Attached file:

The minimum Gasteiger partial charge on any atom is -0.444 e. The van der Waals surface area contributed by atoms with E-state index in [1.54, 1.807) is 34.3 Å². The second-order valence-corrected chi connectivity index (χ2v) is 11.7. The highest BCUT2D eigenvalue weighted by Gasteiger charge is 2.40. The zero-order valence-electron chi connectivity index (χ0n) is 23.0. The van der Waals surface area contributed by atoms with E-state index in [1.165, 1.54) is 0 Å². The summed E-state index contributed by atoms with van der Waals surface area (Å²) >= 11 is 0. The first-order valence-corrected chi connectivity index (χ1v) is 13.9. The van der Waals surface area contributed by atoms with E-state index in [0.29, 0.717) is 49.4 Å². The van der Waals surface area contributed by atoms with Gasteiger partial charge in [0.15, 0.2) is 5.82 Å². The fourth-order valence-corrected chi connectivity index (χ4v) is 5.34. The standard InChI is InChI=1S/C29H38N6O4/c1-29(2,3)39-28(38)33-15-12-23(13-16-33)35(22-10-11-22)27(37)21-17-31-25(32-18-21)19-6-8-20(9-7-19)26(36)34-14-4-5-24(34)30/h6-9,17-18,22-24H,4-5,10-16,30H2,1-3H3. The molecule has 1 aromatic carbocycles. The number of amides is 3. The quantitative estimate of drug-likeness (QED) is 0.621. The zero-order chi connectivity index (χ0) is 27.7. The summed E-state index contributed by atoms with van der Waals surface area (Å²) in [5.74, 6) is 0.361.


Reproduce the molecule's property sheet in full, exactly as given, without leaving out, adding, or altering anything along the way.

The minimum Gasteiger partial charge on any atom is -0.444 e. The van der Waals surface area contributed by atoms with E-state index in [1.54, 1.807) is 34.3 Å². The second-order valence-corrected chi connectivity index (χ2v) is 11.7. The highest BCUT2D eigenvalue weighted by Gasteiger charge is 2.40. The zero-order valence-electron chi connectivity index (χ0n) is 23.0. The van der Waals surface area contributed by atoms with E-state index in [1.165, 1.54) is 0 Å². The summed E-state index contributed by atoms with van der Waals surface area (Å²) >= 11 is 0. The first-order valence-corrected chi connectivity index (χ1v) is 13.9. The van der Waals surface area contributed by atoms with E-state index in [0.29, 0.717) is 49.4 Å². The van der Waals surface area contributed by atoms with Gasteiger partial charge in [0.15, 0.2) is 5.82 Å². The fourth-order valence-corrected chi connectivity index (χ4v) is 5.34. The standard InChI is InChI=1S/C29H38N6O4/c1-29(2,3)39-28(38)33-15-12-23(13-16-33)35(22-10-11-22)27(37)21-17-31-25(32-18-21)19-6-8-20(9-7-19)26(36)34-14-4-5-24(34)30/h6-9,17-18,22-24H,4-5,10-16,30H2,1-3H3. The molecule has 1 aromatic carbocycles. The number of amides is 3. The quantitative estimate of drug-likeness (QED) is 0.621. The zero-order chi connectivity index (χ0) is 27.7. The summed E-state index contributed by atoms with van der Waals surface area (Å²) in [5.74, 6) is 0.361.